The developing roller 31 is positioned to the side of the supply roller 33 in a direction that is perpendicular to the direction of gravitational force that acts on the toner in the development chamber 34 b. Further, the spring member 91 of the layer thickness regulating blade 32 is positioned above the developing roller 31 so that the toner in the development chamber 34 b cannot press directly down on the developing roller 31.

If the spring member 91 did not separate the toner from the developing roller 31, then the weight of the toner in the development chamber 34 b pressed directly on the developing roller 31. In this case, the toner would be supplied directly to the developing roller 31 without being charged between the supply roller 33 and the developing roller 31. As a result, the toner would have variable and inconsistent charge.

However, the configuration of the present embodiment restricts the toner weight that presses directly on the developing roller 31, because the developing roller 31 is positioned to the side of the supply roller 33 and the spring member 91 is interposed between the toner and the developing roller 31. As a result, less of the toner weight presses directly on the developing roller 31 so that toner is charged between the supply roller 33 and the developing roller 31 before being supplied to the developing roller 31. Therefore, the toner is more uniformly charged.

Because the slats 62 a partition the toner supply opening 37 into the slits 62 b, the slats 62 a serve as a restrictor that allows the toner to pass from the holding chamber 34 a to the development chamber 34 b and that restricts flow of toner in the direction from the development chamber 34 b back into the holding chamber 34 a. This simple configuration insures that a predetermined amount of toner is maintained in the development chamber 34 b and borne on the developing roller 31. As a result, images will be formed with greater uniformity in toner density.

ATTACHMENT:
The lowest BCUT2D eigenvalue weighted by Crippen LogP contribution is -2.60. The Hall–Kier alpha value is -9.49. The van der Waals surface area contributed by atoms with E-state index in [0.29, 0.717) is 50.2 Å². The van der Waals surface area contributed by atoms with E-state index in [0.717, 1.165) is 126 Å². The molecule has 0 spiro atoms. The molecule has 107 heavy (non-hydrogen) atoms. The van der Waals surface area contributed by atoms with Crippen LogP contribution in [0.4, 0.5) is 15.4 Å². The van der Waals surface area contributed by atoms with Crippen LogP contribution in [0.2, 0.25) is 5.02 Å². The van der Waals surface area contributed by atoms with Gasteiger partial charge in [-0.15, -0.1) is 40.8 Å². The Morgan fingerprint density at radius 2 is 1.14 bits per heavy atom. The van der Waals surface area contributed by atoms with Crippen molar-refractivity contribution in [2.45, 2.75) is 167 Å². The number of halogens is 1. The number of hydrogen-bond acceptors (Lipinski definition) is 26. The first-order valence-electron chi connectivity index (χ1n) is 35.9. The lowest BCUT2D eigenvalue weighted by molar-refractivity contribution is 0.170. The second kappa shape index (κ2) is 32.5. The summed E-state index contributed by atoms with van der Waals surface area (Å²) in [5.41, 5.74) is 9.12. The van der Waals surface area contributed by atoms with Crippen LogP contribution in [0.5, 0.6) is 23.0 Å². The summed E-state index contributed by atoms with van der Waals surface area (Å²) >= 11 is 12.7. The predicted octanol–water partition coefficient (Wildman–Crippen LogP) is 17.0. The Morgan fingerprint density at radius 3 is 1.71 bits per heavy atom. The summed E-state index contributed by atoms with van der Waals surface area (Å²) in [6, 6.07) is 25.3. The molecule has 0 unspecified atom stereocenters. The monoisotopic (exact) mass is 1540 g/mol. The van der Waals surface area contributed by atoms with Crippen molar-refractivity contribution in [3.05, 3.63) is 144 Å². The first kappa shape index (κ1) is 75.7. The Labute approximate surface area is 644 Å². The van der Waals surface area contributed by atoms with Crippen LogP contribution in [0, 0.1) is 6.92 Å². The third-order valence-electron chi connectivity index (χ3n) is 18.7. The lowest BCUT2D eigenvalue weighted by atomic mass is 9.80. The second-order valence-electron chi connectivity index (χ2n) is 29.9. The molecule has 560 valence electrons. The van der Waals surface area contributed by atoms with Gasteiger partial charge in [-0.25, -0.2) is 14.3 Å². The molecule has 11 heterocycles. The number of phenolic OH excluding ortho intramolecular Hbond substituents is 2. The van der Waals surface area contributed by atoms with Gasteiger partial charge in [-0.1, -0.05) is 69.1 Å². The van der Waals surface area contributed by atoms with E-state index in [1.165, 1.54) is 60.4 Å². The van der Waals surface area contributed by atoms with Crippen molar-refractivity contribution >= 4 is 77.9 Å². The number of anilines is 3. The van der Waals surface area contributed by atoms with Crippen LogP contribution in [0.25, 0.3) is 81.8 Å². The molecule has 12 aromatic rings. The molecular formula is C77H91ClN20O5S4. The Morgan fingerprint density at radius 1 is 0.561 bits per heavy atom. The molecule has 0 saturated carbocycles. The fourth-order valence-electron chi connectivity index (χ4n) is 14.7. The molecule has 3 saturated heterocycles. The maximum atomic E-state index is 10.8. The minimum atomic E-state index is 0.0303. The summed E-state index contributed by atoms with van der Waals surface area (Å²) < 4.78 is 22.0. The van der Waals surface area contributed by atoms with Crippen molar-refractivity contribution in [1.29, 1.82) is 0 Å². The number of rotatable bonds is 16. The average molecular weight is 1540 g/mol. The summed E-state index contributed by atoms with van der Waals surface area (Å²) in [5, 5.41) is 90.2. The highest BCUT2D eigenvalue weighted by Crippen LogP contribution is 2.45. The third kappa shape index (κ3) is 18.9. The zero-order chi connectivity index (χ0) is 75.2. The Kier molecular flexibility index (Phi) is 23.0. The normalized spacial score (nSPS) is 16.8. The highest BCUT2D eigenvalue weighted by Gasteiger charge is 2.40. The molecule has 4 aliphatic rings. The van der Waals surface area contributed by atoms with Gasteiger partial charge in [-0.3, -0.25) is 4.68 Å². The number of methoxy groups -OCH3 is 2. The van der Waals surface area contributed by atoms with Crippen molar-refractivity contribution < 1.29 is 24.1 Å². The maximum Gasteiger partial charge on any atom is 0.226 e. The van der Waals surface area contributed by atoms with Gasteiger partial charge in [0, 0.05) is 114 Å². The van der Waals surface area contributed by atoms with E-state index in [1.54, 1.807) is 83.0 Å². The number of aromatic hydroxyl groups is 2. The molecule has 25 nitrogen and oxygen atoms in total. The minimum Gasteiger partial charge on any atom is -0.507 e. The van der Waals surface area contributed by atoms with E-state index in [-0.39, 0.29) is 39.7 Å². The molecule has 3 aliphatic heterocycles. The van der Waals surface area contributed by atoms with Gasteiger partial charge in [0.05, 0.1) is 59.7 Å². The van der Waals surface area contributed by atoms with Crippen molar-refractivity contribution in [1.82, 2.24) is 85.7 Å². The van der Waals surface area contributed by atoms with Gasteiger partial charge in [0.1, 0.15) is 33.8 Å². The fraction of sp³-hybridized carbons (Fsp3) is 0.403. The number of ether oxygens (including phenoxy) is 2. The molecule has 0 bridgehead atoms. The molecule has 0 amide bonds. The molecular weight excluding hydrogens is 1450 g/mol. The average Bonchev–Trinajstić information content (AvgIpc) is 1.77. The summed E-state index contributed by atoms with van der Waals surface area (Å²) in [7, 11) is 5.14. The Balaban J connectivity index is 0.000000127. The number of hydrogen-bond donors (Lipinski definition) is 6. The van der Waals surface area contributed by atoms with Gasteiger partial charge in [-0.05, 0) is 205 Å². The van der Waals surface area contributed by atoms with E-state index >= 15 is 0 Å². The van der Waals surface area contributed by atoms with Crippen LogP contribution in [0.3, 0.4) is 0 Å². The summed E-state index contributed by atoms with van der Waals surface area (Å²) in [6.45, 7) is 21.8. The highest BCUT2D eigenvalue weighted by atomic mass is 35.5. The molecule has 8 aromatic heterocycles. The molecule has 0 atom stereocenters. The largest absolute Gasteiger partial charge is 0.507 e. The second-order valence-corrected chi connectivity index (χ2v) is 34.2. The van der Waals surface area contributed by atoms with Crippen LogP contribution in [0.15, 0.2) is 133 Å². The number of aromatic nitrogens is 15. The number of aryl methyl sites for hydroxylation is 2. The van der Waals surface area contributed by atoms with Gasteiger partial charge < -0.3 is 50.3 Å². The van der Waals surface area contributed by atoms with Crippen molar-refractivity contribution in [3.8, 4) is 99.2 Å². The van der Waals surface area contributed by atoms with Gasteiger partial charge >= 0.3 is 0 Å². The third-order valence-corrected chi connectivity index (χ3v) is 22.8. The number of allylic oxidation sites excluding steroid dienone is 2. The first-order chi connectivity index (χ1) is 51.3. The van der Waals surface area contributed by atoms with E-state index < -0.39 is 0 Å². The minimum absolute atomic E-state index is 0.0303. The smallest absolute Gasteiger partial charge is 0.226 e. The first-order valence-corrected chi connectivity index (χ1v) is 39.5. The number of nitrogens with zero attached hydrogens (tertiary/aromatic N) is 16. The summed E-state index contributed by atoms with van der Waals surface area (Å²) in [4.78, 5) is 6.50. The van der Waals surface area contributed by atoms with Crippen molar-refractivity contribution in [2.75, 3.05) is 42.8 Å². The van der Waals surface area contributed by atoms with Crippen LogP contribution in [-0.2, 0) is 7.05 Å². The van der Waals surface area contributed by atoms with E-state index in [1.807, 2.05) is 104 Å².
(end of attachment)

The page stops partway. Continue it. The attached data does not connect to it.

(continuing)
FIGS. 7( a) and 7(b) show a development cartridge according to a second embodiment of the present invention. In the second embodiment, a pressure relieving opening 80 is formed in the partition wall 51 at a position above the toner supply opening 37. The pressure relieving opening 80 is provided for releasing pressure of the toner that fills the development chamber 34 b. In FIGS. 7( a) and 7(b), similar components as in FIGS. 2 to 6( b) are indicated by the same reference numbers and their explanation omitted.

As shown in FIGS. 7( a) and 7(b), the partition wall 51 is divided into an upper partition wall 51 a and a lower partition wall 51 b. The pressure relieving opening 80 is defined between the upper partition wall 51 a and the lower partition wall 51 b. The pressure relieving opening 80 has a substantially rectangular shape that extends in the widthwise direction of the development chamber 34 b, that is, following the axial length of the developing roller 31. The pressure relieving opening 80 brings the holding chamber 34 a and the development chamber 34 b into fluid communication with each other.

The pressure relieving opening 80 has an elongated and substantially rectangular shape that extends to a width substantially the same as the width of the toner supply opening 37. The upper partition wall 51 a and the lower partition wall 51 b are separated by a vertical distance of 3 mm to 10 mm, thereby imparting the pressure relieving opening 80 with a height of 3 mm to 10 mm. It should be noted that the pressure relieving opening 80 need not be formed with the shape described above. For example, the pressure relieving opening 80 could be formed from a plurality of slits each directed in parallel with the toner supply opening 37 and in alignment with the horizontal width thereof.